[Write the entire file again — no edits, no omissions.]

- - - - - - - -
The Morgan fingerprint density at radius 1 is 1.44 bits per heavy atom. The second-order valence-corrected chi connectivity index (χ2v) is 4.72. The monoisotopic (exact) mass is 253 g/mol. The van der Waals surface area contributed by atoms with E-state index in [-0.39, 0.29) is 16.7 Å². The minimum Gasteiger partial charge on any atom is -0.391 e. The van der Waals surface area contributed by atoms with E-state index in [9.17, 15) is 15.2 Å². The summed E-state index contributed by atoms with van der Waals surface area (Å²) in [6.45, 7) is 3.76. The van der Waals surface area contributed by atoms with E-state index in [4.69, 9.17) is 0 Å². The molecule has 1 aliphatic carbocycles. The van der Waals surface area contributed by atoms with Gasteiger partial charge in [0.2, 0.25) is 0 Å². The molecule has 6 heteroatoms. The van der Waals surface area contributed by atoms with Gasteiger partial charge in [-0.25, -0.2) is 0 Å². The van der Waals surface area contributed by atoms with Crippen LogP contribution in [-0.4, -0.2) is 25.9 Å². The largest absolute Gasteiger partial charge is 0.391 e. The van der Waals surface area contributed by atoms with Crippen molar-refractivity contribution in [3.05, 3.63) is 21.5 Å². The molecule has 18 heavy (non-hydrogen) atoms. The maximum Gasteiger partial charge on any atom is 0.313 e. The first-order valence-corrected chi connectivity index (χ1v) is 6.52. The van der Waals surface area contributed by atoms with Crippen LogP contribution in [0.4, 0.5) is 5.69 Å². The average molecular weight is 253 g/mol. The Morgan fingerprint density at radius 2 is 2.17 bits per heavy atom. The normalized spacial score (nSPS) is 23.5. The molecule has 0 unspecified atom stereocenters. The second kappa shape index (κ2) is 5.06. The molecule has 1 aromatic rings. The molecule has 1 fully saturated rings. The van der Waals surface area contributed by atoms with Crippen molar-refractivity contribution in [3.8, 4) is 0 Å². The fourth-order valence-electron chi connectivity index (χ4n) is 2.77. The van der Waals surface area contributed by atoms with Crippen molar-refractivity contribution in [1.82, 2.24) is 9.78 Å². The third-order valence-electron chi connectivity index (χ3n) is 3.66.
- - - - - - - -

The Morgan fingerprint density at radius 1 is 1.44 bits per heavy atom. The second-order valence-corrected chi connectivity index (χ2v) is 4.72. The monoisotopic (exact) mass is 253 g/mol. The van der Waals surface area contributed by atoms with E-state index in [-0.39, 0.29) is 16.7 Å². The minimum Gasteiger partial charge on any atom is -0.391 e. The van der Waals surface area contributed by atoms with E-state index in [9.17, 15) is 15.2 Å². The summed E-state index contributed by atoms with van der Waals surface area (Å²) in [6.45, 7) is 3.76. The van der Waals surface area contributed by atoms with E-state index in [4.69, 9.17) is 0 Å². The molecule has 1 aliphatic carbocycles. The van der Waals surface area contributed by atoms with Gasteiger partial charge in [0.2, 0.25) is 0 Å². The molecule has 6 heteroatoms. The van der Waals surface area contributed by atoms with Gasteiger partial charge in [-0.25, -0.2) is 0 Å². The van der Waals surface area contributed by atoms with Crippen LogP contribution in [-0.4, -0.2) is 25.9 Å². The largest absolute Gasteiger partial charge is 0.391 e. The van der Waals surface area contributed by atoms with Crippen molar-refractivity contribution in [3.05, 3.63) is 21.5 Å². The molecule has 18 heavy (non-hydrogen) atoms. The maximum Gasteiger partial charge on any atom is 0.313 e. The first-order valence-corrected chi connectivity index (χ1v) is 6.52. The van der Waals surface area contributed by atoms with Crippen LogP contribution in [0.4, 0.5) is 5.69 Å². The average molecular weight is 253 g/mol. The Morgan fingerprint density at radius 2 is 2.17 bits per heavy atom. The normalized spacial score (nSPS) is 23.5. The molecule has 0 unspecified atom stereocenters. The second kappa shape index (κ2) is 5.06. The molecule has 1 aromatic rings. The molecule has 1 fully saturated rings. The van der Waals surface area contributed by atoms with Crippen molar-refractivity contribution in [3.8, 4) is 0 Å². The fourth-order valence-electron chi connectivity index (χ4n) is 2.77. The van der Waals surface area contributed by atoms with Crippen molar-refractivity contribution in [1.82, 2.24) is 9.78 Å². The third-order valence-electron chi connectivity index (χ3n) is 3.66.